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digitalmars.D - Sick proposal!

reply h3r3tic <h3r3tic dev.null> writes:
Ok, call me insane, but I think it would be really nice to have 
something along these lines supported in D:

functype traced
{
     version (debug)
     {
         in {
             // writefln("Entering ", name);
         }
		
         out {
             // writefln("Exiting ", name);
         }

         except(Object x) {
             writefln("Exception caught in function ", name);
         }
     }
}


And then write:

void foo() traced
{
}


It wouldn't be that hard thing to do, although the parsing rules for 
functions would have to be altered to support the additional type 
specifier. The in and out blocks could actually be added to the 
function's in and out blocks and if any except block was defined in the 
functype, the function could be wrapped in a try block and then the 
exceptions could be handled.
name would be replaced by the function name, in this one case, "foo".
Moreover, the functype thingie might also take some optional parameters.

Probably not a 1.0 thing though ;) but I can see no other way to have 
nice traces of where an error has occured (unless we get nice stack 
traces) and this could prove to be useful after all. If I don't get a 
similar feature or stack traces that can nicely print a function call 
tree, I'm writing a preprocessor for D. There are so many cool things 
that can be done with it that sometimes the lack of a preprocessor in D 
is a real hit...
Jul 30 2004
next sibling parent h3r3tic <h3r3tic dev.null> writes:
actually it would be better to follow the class way:

void foo() : traced
{
}

that way, there could be a list of functype's, like

void foo() : traced, logged("myLog.txt")
{
}
Jul 30 2004
prev sibling next sibling parent reply Ant <duitoolkit yahoo.ca> writes:
On Sat, 31 Jul 2004 02:00:26 +0200, h3r3tic wrote:

 Ok, call me insane, but I think it would be really nice to have 
 something along these lines supported in D:
 
 functype traced
 {
      version (debug)
      {
          in {
              // writefln("Entering ", name);
          }
 		
          out {
              // writefln("Exiting ", name);
          }
 
          except(Object x) {
              writefln("Exception caught in function ", name);
          }
      }
 }
 
 
 And then write:
 
 void foo() traced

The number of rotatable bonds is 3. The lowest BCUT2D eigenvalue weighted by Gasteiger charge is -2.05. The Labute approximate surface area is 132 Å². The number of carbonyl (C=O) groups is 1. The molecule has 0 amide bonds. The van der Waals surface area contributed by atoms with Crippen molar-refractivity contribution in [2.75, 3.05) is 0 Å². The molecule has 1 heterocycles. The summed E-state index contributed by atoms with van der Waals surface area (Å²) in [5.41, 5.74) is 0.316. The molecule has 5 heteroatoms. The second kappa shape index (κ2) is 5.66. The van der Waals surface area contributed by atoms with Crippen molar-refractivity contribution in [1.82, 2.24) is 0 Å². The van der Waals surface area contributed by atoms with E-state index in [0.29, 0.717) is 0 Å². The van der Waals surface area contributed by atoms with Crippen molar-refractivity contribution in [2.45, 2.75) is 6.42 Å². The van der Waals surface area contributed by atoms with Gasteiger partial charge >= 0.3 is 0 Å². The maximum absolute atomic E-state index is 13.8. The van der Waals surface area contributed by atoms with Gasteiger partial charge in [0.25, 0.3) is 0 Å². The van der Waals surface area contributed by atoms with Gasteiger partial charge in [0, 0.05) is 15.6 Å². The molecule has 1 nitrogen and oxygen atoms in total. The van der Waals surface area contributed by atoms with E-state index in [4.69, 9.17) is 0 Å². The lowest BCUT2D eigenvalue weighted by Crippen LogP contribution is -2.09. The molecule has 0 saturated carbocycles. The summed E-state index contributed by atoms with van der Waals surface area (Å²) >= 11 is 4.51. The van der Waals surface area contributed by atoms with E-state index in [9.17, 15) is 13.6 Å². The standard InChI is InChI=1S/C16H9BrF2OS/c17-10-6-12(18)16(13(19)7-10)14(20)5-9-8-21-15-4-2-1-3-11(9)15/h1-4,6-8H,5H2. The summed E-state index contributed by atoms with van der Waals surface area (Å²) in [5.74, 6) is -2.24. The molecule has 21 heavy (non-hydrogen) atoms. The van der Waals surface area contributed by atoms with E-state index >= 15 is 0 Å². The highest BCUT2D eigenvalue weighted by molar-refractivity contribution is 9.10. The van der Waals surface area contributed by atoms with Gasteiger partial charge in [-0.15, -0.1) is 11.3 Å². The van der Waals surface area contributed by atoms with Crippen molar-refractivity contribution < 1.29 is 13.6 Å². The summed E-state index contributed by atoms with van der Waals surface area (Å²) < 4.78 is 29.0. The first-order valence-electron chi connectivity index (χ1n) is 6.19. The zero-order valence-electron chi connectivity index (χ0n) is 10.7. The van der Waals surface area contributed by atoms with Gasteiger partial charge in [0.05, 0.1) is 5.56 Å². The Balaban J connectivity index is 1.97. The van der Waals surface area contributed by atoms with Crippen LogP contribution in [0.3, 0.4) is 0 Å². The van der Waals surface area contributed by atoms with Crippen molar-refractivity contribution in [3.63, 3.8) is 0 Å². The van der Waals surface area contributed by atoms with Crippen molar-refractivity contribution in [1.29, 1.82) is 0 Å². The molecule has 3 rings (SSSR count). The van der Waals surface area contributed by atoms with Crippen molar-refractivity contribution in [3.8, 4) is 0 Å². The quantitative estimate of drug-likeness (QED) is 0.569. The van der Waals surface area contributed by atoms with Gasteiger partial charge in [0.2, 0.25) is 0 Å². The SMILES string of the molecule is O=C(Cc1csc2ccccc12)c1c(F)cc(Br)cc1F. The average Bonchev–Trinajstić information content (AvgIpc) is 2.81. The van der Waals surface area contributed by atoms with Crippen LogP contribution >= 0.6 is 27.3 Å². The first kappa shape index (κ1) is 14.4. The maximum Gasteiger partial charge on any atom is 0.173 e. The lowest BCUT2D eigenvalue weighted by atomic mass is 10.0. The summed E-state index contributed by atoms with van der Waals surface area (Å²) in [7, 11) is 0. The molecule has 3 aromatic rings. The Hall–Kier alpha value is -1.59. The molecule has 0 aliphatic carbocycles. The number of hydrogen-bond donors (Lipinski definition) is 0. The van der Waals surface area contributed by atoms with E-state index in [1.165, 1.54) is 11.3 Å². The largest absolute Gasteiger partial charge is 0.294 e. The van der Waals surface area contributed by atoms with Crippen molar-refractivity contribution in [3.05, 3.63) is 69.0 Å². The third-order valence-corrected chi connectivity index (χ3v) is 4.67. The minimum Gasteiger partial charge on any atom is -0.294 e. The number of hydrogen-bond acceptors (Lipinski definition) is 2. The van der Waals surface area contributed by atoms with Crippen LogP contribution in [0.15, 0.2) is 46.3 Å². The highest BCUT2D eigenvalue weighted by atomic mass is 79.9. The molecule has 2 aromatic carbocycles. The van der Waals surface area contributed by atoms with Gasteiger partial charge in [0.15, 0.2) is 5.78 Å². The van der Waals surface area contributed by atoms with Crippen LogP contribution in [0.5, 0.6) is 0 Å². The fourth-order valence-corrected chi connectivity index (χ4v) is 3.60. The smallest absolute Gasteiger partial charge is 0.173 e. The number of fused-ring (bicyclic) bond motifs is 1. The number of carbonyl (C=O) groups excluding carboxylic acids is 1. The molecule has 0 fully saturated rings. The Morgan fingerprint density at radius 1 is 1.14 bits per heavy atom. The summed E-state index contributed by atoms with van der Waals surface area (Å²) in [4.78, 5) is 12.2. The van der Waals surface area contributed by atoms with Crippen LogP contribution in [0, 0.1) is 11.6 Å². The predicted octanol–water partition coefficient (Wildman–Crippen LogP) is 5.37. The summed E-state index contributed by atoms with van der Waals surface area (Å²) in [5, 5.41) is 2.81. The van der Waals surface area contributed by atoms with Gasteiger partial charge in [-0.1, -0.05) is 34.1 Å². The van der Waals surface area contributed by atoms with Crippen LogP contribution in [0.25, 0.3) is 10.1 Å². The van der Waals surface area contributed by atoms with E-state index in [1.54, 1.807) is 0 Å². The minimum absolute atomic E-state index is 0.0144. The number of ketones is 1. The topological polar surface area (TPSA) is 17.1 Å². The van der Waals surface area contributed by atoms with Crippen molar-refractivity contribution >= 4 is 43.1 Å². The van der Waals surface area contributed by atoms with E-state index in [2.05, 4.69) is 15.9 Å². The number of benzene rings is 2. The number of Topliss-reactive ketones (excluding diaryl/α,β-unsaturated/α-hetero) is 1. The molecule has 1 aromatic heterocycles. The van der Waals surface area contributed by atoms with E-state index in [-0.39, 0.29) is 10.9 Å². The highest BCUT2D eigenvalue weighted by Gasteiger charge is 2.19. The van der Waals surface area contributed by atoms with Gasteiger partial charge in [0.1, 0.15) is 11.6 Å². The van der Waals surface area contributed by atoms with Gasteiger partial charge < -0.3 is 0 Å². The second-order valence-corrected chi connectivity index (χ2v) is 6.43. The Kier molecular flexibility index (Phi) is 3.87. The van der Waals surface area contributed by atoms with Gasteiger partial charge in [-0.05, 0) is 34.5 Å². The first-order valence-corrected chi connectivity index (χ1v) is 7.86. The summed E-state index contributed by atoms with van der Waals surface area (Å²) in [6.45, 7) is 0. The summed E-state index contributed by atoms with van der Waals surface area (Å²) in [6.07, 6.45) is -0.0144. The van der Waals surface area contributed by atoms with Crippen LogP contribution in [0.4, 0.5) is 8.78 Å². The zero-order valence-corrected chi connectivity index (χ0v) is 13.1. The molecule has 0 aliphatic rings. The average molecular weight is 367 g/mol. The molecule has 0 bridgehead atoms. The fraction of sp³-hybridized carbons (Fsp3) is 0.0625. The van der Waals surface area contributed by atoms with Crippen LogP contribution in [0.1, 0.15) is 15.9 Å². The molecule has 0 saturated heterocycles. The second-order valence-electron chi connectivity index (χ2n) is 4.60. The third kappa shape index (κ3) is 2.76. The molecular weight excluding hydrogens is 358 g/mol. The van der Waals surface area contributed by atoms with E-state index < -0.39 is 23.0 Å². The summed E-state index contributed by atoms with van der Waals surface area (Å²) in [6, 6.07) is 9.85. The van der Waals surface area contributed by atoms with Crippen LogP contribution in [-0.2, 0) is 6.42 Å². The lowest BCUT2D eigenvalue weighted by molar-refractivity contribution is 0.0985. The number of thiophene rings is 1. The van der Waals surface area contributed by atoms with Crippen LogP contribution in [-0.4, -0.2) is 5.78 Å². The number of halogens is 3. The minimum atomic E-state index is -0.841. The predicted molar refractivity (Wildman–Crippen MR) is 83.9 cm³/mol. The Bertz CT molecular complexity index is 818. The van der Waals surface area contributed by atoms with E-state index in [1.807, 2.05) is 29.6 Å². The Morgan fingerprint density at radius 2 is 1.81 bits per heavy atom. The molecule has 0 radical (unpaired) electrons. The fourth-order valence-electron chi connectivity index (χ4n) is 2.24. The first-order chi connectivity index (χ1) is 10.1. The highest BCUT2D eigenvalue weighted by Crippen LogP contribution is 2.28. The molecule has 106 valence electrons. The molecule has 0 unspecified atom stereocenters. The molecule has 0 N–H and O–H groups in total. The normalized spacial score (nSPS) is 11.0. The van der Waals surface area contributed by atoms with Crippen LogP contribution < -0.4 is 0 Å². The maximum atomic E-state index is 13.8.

{
 }

An IDE for D could easely add and remove the print outs and/or the in and out blocks. Ant my editor for D: http://leds.sourceforge.net
Jul 30 2004
parent h3r3tic <h3r3tic dev.null> writes:
 An IDE for D could easely add and remove the print outs and/or
 the in and out blocks.

Yeah, I know, but the code gets very clumsy really fast. It's again about hiding the implementation, so I can just say: void foo() : traced { ... } instead e.g. void foo() { debug { auto CallTrace trace__ = new CallTrace("foo"); } ... } I think the first one is more eye-friendly
Jul 30 2004
prev sibling next sibling parent reply "Walter" <newshound digitalmars.com> writes:
"h3r3tic" <h3r3tic dev.null> wrote in message
news:ceeufl$e8n$1 digitaldaemon.com...
 Probably not a 1.0 thing though ;) but I can see no other way to have
 nice traces of where an error has occured (unless we get nice stack
 traces) and this could prove to be useful after all. If I don't get a
 similar feature or stack traces that can nicely print a function call
 tree, I'm writing a preprocessor for D. There are so many cool things
 that can be done with it that sometimes the lack of a preprocessor in D
 is a real hit...

It's no problem at all. Write an auto class: auto class Tracer { char[] name; this(char[] name) { this.name = name; fwriteln("entry ", name); } ~this() { fwriteln("exit ", name); } } And use it like: void foo() { Tracer T = new Tracer("foo"); ... } You can add some complexity to it to track the stack frames. Or, you can compile with -gt and look at how the trace code figures it out. www.digitalmars.com/ctg/trace.html
Jul 31 2004
parent reply h3r3tic <h3r3tic dev.null> writes:
ok, let me try your approach for a second... is there a function in D 
which checks if an exception has been thrown ? like the 
uncaught_exception() in c++ ?
Aug 01 2004
parent reply "Walter" <newshound digitalmars.com> writes:
"h3r3tic" <h3r3tic dev.null> wrote in message
news:ceii92$1vk7$1 digitaldaemon.com...
 ok, let me try your approach for a second... is there a function in D
 which checks if an exception has been thrown ?

No, but there is the catch() statement.
 like the
 uncaught_exception() in c++ ?

Aug 01 2004
parent h3r3tic <h3r3tic dev.null> writes:
Walter wrote:
 "h3r3tic" <h3r3tic dev.null> wrote in message